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May 18, 2016

The 3 Most Dangerous Jobs in the U.S.

Logger felling a tree
There are dangers associated with every occupation. In some jobs you fear spilling your coffee or a meeting that puts you to sleep, in other jobs you fear sinking to the depths of the ocean or getting injured by heavy machinery. Certain jobs simply have more risk and danger associated with them then others. Here are the three most dangerous jobs in the United States, according to data gathered in 2014 by the Bureau of Labor Statistics (BLS).

1. Loggers

Always in the top three of the most dangerous jobs in the U.S., logging took the number one spot in the 2014 survey by the Bureau of Labor Statistics (BLS) with a fatal work injury rate of 109.5 for every 10,000 full-time equivalent workers - a total of 77 fatalities in 2014. The logging industry is responsible for cutting down and trimming trees, usually in remote places, for sale and transport all over the world. As you can imagine, logging has many associated dangers including dealing with chainsaws and heavy cutting equipment, massive trees falling, sliding and rolling with unstoppable momentum and working in remote and difficult terrain under inclement weather. As a result, many laws and regulations have been placed on the industry to improve safety in the workplace. To continue keeping their employees safe, logging companies should provide safety tech such as satellite phones with SOS and GPS functions to be used in the case of emergencies.

2. Commercial Fishing Workers

The commercial fishing industry is the second-most dangerous job industry in the U.S with a fatal work injury rate of 80.8 and 22 fatal work injuries in 2014. Providing the U.S. and parts of the rest of the world with fish to enrich their diets is not an easy task, nor a safe one.
Commercial fishing workers deal with heavy machinery and sharp objects, live and work on boats that fish in dangerous weather conditions and are constantly facing the looming possibility of death by drowning.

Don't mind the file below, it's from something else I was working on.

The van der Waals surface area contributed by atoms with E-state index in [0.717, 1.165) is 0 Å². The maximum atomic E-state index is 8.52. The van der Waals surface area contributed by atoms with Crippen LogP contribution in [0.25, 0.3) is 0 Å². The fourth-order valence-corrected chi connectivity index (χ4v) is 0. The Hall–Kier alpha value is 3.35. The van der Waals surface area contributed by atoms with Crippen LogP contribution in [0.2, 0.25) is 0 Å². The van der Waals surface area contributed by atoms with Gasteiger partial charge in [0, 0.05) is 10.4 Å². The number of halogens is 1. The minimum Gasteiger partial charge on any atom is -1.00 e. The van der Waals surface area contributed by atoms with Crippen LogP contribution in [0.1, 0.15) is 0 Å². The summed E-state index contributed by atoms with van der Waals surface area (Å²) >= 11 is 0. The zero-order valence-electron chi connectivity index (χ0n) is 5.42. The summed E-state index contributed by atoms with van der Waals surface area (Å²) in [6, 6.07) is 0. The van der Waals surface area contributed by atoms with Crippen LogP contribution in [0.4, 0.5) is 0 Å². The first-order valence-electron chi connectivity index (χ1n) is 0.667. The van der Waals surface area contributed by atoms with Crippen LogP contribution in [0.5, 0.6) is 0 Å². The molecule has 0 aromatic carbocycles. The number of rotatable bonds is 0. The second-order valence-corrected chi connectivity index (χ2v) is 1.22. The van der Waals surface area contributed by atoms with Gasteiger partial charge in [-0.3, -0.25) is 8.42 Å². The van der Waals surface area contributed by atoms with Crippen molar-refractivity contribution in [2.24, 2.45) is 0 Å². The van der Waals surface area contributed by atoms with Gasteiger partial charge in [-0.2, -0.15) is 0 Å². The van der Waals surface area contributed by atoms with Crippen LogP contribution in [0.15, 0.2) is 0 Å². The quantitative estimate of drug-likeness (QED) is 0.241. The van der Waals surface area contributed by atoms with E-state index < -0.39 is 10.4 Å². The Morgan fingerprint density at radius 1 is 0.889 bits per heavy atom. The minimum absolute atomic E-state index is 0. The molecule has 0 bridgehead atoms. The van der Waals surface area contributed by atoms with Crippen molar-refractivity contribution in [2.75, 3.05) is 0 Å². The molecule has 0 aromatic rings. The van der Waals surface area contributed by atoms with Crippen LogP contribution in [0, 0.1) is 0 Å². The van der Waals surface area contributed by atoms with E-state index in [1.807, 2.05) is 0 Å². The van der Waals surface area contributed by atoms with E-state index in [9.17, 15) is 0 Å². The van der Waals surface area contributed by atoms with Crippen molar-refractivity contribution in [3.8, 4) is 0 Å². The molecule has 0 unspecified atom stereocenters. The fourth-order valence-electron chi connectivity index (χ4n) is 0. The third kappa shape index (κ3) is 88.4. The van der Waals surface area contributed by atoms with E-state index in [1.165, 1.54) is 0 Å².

The industry is not an easy one to regulate in terms of safety since the majority of fishing workers are considered private contractors and are not part of a union. With the help of the U.S. Coast Guard, NOAA and cooperation with those in the industry, safety has become a top priority in recent years. Commercial fishing operations should continue following recommendations by organizations such as the National Institute for Occupational Safety and Health by taking marine safety classes at least once every five years, wearing a PFD on deck, conducting monthly drills with the entire crew and being cautious of marine weather forecasts.

3. Pilots & Flight Engineers

With 81 fatal work injuries and a fatal work injury rate of 63.2 in 2014, pilots and aircraft engineers have the third most dangerous jobs in the U.S. Keeping planes and helicopters airborne comes with associated dangers such as crashing, emergency response and the risks of testing equipment.

Rounding out the top 10 civilian occupations with highest fatal work injury rates are:
4. Roofers, 46.2
5. Refuse and recyclable material collectors, 35.8
6. Farmers, ranchers and other agricultural managers, 26.0
7. Structural iron and steel workers, 25.2
8. Driver/sales workers and truck drivers, 23.4
9. Electrical power line installers and repairers, 19.2
10. First-line supervisors of construction trades and extraction workers, 17.9
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